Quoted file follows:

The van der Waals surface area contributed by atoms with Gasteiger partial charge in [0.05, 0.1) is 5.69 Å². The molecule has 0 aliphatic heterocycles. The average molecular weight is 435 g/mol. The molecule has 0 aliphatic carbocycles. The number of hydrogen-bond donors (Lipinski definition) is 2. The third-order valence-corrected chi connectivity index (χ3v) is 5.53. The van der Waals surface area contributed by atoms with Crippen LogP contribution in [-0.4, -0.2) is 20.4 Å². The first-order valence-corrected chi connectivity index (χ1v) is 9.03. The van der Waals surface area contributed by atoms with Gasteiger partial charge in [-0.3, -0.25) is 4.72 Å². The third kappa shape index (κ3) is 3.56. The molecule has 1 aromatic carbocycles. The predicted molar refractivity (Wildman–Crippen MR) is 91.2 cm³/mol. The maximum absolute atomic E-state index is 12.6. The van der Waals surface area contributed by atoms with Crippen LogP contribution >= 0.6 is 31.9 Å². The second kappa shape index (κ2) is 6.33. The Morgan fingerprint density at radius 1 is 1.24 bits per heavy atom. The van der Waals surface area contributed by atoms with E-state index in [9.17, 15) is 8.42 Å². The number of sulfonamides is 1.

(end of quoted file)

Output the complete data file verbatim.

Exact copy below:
The van der Waals surface area contributed by atoms with Gasteiger partial charge in [0.05, 0.1) is 5.69 Å². The molecule has 0 aliphatic heterocycles. The average molecular weight is 435 g/mol. The molecule has 0 aliphatic carbocycles. The number of hydrogen-bond donors (Lipinski definition) is 2. The third-order valence-corrected chi connectivity index (χ3v) is 5.53. The van der Waals surface area contributed by atoms with Crippen LogP contribution in [-0.4, -0.2) is 20.4 Å². The first-order valence-corrected chi connectivity index (χ1v) is 9.03. The van der Waals surface area contributed by atoms with Gasteiger partial charge in [-0.3, -0.25) is 4.72 Å². The third kappa shape index (κ3) is 3.56. The molecule has 1 aromatic carbocycles. The predicted molar refractivity (Wildman–Crippen MR) is 91.2 cm³/mol. The maximum absolute atomic E-state index is 12.6. The van der Waals surface area contributed by atoms with Crippen LogP contribution >= 0.6 is 31.9 Å². The second kappa shape index (κ2) is 6.33. The Morgan fingerprint density at radius 1 is 1.24 bits per heavy atom. The van der Waals surface area contributed by atoms with E-state index in [9.17, 15) is 8.42 Å². The number of sulfonamides is 1.